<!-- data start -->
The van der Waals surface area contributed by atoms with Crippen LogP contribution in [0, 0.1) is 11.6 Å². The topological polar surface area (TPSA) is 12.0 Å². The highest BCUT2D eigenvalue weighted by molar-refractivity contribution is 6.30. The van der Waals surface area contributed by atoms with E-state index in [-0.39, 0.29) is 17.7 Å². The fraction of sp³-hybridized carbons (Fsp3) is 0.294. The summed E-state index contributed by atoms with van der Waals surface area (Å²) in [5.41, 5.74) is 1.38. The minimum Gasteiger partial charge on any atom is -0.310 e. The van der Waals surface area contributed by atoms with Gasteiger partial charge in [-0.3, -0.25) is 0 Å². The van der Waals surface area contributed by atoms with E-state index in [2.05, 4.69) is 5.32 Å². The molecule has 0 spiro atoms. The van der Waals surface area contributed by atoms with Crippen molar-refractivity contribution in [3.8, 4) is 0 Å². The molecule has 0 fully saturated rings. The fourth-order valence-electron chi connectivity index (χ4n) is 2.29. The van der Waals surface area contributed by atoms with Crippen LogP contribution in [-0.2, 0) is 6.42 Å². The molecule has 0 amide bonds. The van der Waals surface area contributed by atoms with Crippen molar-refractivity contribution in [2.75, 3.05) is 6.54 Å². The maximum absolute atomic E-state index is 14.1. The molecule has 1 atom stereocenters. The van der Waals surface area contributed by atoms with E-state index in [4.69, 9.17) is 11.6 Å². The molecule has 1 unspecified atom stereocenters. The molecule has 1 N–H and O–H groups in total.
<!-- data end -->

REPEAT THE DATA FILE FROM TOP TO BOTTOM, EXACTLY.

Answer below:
The van der Waals surface area contributed by atoms with Crippen LogP contribution in [0, 0.1) is 11.6 Å². The topological polar surface area (TPSA) is 12.0 Å². The highest BCUT2D eigenvalue weighted by molar-refractivity contribution is 6.30. The van der Waals surface area contributed by atoms with E-state index in [-0.39, 0.29) is 17.7 Å². The fraction of sp³-hybridized carbons (Fsp3) is 0.294. The summed E-state index contributed by atoms with van der Waals surface area (Å²) in [5.41, 5.74) is 1.38. The minimum Gasteiger partial charge on any atom is -0.310 e. The van der Waals surface area contributed by atoms with Gasteiger partial charge in [-0.3, -0.25) is 0 Å². The van der Waals surface area contributed by atoms with E-state index in [2.05, 4.69) is 5.32 Å². The molecule has 0 spiro atoms. The van der Waals surface area contributed by atoms with Crippen molar-refractivity contribution in [3.8, 4) is 0 Å². The molecule has 0 fully saturated rings. The fourth-order valence-electron chi connectivity index (χ4n) is 2.29. The van der Waals surface area contributed by atoms with Crippen LogP contribution in [-0.2, 0) is 6.42 Å². The molecule has 0 amide bonds. The van der Waals surface area contributed by atoms with Crippen molar-refractivity contribution in [2.75, 3.05) is 6.54 Å². The maximum absolute atomic E-state index is 14.1. The molecule has 1 atom stereocenters. The van der Waals surface area contributed by atoms with E-state index in [4.69, 9.17) is 11.6 Å². The molecule has 1 unspecified atom stereocenters. The molecule has 1 N–H and O–H groups in total.